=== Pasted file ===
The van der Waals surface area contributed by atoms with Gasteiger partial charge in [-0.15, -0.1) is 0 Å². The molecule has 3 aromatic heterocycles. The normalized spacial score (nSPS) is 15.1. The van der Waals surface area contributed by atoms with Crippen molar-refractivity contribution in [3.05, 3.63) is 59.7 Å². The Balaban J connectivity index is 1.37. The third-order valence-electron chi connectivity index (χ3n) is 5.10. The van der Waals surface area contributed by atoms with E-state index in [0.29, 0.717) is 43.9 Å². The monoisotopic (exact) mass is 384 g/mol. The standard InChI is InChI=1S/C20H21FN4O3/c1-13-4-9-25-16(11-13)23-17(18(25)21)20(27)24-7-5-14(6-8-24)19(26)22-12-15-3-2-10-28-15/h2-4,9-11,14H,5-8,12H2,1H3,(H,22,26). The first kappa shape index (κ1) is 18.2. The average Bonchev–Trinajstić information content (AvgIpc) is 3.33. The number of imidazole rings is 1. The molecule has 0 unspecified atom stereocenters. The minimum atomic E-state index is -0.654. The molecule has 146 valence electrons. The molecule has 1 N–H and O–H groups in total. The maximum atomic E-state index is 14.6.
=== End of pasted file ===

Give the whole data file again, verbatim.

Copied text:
The van der Waals surface area contributed by atoms with Gasteiger partial charge in [-0.15, -0.1) is 0 Å². The molecule has 3 aromatic heterocycles. The normalized spacial score (nSPS) is 15.1. The van der Waals surface area contributed by atoms with Crippen molar-refractivity contribution in [3.05, 3.63) is 59.7 Å². The Balaban J connectivity index is 1.37. The third-order valence-electron chi connectivity index (χ3n) is 5.10. The van der Waals surface area contributed by atoms with E-state index in [0.29, 0.717) is 43.9 Å². The monoisotopic (exact) mass is 384 g/mol. The standard InChI is InChI=1S/C20H21FN4O3/c1-13-4-9-25-16(11-13)23-17(18(25)21)20(27)24-7-5-14(6-8-24)19(26)22-12-15-3-2-10-28-15/h2-4,9-11,14H,5-8,12H2,1H3,(H,22,26). The first kappa shape index (κ1) is 18.2. The average Bonchev–Trinajstić information content (AvgIpc) is 3.33. The number of imidazole rings is 1. The molecule has 0 unspecified atom stereocenters. The minimum atomic E-state index is -0.654. The molecule has 146 valence electrons. The molecule has 1 N–H and O–H groups in total. The maximum atomic E-state index is 14.6.